Finally, HFNLC staff also plans to convene our grantees for a meeting to exchange ideas, share successful strategies and engage in collective problem solving. If the efforts to establish a school-based health center proceed positively in Round Lake, the leadership involved in those efforts might have a number of suggestions for their colleagues in Waukegan hoping to revive past efforts to create a school-based health center in Waukegan. Likewise, some of the Cook County grantees might discover new partnership potential among the Lake County healthcare providers.
These types of school-based health care centers (formerly called ‘clinics‘ until they elected to revise the perception of ‘sex clinics’) requires that the community, family, and student “buy in” or have willingness to participate in the services.
In March 11. 2008 the Waukegan School Board approved a motion for AUTHORIZATION TO ENTER INTO CONTRACT TO ESTABLISH A BUSINESS PLAN FOR A SCHOOL BASED HEALTH CENTER. Lengthy debate ensued which included: population to be served, types of services to be offered, possible duplication of other community services, community needs, funding, staffing, location, and health concerns which influence academic achievement. Also a need for assurance that revenue collected for District #60 programs would not be used to support this effort, education on preventive health concerns, reluctance of adolescents to seek health information, examples of health concerns currently found in the student population, and need to focus on the educational mission of the District.
In April of 2008, when the HCFNLC was making their Presentation on the Proposed School Based Health Center pitch to Waukegan, several concerns were raised:
Mrs. Mayfield-Jedkins raised a number of concerns including: parental involvement and responsibility; privacy issues; statistics on District health matters such as obesity, pregnancy and sexually transmitted disease; laboratory services; State and federal guidelines; capital and ongoing cost to the District; and need for a District-wide Needs Assessment survey.
Ms. Hanna questioned the advisability of undertaking another major program at a time when the District is addressing high school reorganization and the neighborhood schools implementation. She stated her belief that District resources would be overextended if another major program is undertaken at this time and expressed concern about administrative oversight.
Mrs. Maguire recalled an unfortunate experience which her daughter had at a school
With the failure in Waukegan to secure enough interest, the effort has now turned to Round Lake.
At a recent Lake County Health Department meeting a motion was approved to move forward after a Power Point presentation was made regarding a feasibility study for the implementation of a school based health care center in Round Lake. Items to be completed were: needs assessment, identifying a site, identifying a health care provider, identifying a SBC model, creating a sustainability plan, and identifying barriers and ways to overcome obstacles.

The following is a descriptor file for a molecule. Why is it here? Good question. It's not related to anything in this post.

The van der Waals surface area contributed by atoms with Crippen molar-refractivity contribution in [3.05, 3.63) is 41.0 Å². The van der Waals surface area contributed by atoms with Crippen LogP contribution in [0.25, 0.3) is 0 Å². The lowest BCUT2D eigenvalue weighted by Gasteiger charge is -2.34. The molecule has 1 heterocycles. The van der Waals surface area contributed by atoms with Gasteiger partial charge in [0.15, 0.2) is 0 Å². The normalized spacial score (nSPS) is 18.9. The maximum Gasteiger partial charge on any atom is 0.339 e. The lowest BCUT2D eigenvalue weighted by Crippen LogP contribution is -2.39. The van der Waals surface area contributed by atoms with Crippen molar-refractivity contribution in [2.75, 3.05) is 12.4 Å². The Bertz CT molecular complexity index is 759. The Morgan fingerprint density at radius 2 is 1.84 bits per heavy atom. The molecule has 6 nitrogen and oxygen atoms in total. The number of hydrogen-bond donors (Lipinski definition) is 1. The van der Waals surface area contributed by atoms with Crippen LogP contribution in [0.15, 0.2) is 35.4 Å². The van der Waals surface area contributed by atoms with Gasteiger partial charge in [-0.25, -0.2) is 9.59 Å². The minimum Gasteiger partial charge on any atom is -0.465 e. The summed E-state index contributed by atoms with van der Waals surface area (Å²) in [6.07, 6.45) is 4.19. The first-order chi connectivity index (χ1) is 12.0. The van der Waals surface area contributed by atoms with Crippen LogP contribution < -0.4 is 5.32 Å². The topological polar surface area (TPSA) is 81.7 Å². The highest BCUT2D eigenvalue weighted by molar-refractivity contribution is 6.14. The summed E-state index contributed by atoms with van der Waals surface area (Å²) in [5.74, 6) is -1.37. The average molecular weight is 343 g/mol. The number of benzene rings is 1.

Member Bob Tarter reminded the governing council that there was a feasibility study done last year by the board members of the Waukegan school board with the same intent to create a school based health center which fell through because the need was not expressed from the grassroots of the community. Tarter also wanted to know if there is information that talked about the ‘buy-in’ from the community.
Member Angelo Kyle noted that Dr. Constance Collins was behind the idea 100%. Angelo asked what the LCHD/CHC was doing to ensure they will avoid the obstacles that happened in Waukegan and to make sure that this project will be successfull.
Angelo asked Irene Pierce, Executive Director Lake County Health department, if she was in support. Pierce stated that she is in support as long as they are assured that there will be no tax dollars involved.
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Jeanne Ang, Director Primary Care Services, stated that there is capital funding available and they hope in the future there will be operational funding coming in.
Read more HERE about how school-based health clinics leave the parents out of the loop once they have a signed ‘blanket’ consent form in their files. Almost all school-based clinics require that parents sign a consent form. In most cases, consent covers all services available through the clinic. In some clinics, the consent form advises parents that state laws prohibit clinic staff from informing parents of particular treatments, but in a few other sites, the consent form allows parents to prohibit certain treatment.
There will be a tremendous amount of pressure to get this ‘clinic’ installed in the Round Lake High School so that they can go back and try once again to incorporate it into the Waukegan schools. Two failures would not look good on the resumes of those pressing this issue forward.
If you are NOT ready to turn your child’s health care decisions over to someone else without knowledge of what is being prescribed or medical procedures being performed join the Public Forum HERE and let your feelings be known.